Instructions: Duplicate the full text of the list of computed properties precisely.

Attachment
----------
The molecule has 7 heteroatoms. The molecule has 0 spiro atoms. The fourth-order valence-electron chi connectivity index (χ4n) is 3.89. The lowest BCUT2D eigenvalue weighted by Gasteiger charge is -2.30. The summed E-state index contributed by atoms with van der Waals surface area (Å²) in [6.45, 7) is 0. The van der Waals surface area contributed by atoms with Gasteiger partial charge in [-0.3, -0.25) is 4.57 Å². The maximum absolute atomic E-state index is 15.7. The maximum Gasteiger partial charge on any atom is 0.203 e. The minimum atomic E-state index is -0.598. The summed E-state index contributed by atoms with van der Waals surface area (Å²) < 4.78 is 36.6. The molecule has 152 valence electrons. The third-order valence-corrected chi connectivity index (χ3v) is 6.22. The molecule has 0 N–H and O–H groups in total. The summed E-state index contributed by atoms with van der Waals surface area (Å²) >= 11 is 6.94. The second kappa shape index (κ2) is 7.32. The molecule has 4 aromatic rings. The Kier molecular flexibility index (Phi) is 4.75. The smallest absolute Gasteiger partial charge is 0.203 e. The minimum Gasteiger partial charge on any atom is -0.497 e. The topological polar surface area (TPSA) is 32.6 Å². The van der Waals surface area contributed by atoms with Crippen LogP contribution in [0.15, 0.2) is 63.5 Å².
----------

The molecule has 7 heteroatoms. The molecule has 0 spiro atoms. The fourth-order valence-electron chi connectivity index (χ4n) is 3.89. The lowest BCUT2D eigenvalue weighted by Gasteiger charge is -2.30. The summed E-state index contributed by atoms with van der Waals surface area (Å²) in [6.45, 7) is 0. The van der Waals surface area contributed by atoms with Gasteiger partial charge in [-0.3, -0.25) is 4.57 Å². The maximum absolute atomic E-state index is 15.7. The maximum Gasteiger partial charge on any atom is 0.203 e. The minimum atomic E-state index is -0.598. The summed E-state index contributed by atoms with van der Waals surface area (Å²) < 4.78 is 36.6. The molecule has 152 valence electrons. The third-order valence-corrected chi connectivity index (χ3v) is 6.22. The molecule has 0 N–H and O–H groups in total. The summed E-state index contributed by atoms with van der Waals surface area (Å²) >= 11 is 6.94. The second kappa shape index (κ2) is 7.32. The molecule has 4 aromatic rings. The Kier molecular flexibility index (Phi) is 4.75. The smallest absolute Gasteiger partial charge is 0.203 e. The minimum Gasteiger partial charge on any atom is -0.497 e. The topological polar surface area (TPSA) is 32.6 Å². The van der Waals surface area contributed by atoms with Crippen LogP contribution in [0.15, 0.2) is 63.5 Å².